Autumn sights and sounds at West Runton and Beeston Regis Heath
Although the arrival of autumn signals the end of the breeding season for most of the woodland and heathland wildlife, it is arguably the most beautiful time to visit with many heath flowers coming into their prime, migrating birds passing through and leaves changing hue. And you may be lucky enough to see one or more roe deer
The widespread common heather or ling and the more showy bell heather cover the heathland with purple.
The beech, oak, hazel and birch trees go through many colour changes, eventually carpeting the paths with yellow, brown, orange and gold. The gorse provides valuable cover for birds and nectar for insects, the hardy yellow gorse flowers throughout the year and look closely to see the many different spiders webs, glistening with dew in the early morning. In the sunshine the flowers give off a warm coconut smell.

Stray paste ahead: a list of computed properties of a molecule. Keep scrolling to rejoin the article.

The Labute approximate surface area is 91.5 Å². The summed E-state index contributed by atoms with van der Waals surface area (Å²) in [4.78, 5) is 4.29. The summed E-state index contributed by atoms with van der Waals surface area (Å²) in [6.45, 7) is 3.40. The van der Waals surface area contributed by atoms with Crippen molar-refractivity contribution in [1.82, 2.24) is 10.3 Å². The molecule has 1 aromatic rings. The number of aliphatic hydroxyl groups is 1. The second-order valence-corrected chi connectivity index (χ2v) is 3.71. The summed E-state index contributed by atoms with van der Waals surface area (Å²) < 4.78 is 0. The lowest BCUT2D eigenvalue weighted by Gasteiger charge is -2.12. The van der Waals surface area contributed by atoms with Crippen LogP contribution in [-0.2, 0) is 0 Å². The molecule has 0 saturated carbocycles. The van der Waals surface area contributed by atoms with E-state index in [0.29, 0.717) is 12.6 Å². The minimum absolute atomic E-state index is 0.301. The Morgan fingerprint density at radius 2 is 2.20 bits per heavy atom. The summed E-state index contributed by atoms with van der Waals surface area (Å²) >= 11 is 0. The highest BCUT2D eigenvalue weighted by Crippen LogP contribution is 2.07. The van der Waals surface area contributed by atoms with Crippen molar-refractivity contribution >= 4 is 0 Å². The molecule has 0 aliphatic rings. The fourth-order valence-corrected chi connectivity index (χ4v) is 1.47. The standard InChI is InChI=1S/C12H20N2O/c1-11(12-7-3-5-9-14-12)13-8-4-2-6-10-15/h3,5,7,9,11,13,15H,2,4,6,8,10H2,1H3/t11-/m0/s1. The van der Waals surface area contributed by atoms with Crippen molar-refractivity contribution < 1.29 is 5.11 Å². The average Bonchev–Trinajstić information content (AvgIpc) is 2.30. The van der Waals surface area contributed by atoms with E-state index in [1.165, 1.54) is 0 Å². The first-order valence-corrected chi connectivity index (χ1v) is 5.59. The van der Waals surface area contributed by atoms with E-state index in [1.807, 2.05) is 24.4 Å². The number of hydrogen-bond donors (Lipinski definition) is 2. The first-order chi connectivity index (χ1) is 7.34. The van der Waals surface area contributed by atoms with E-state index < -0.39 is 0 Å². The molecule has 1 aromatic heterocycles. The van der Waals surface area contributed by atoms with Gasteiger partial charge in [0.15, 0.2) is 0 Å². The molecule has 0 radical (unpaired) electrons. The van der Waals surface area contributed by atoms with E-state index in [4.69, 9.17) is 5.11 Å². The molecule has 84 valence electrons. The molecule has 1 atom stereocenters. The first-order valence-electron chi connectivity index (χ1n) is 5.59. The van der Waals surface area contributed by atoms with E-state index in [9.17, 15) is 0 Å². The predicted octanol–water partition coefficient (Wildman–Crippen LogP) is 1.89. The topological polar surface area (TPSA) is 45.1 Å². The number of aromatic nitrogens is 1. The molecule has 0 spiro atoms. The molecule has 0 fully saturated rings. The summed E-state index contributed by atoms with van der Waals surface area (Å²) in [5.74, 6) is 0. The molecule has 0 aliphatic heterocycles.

Autumn is a prime time for migration, watch out for redwing, fieldfares, brambling and woodcock all passing through from the continent. There is a plentiful supply of food with flowers seeds, rowan berries, various nuts and blackberries and an abundance of insects. Smaller birds such as chaffinches and gold finches flock in large groups from Scandinavia.
On the woodland floor you will see a variety of fungi emerging especially in a damp year. The massive networks of fungal mycelia in the leaf litter and topsoil are producing lots of fruiting bodies that produce reproductive spores. They appear at astonishing speed, look out for earth balls, fly agarics, false chanterelles and parasols. Be aware that many species of mushroom are poisonous.
Look around and you often see lots of small brown moths flitting about as well as the last of the butterflies red admirals, brimstones and commas.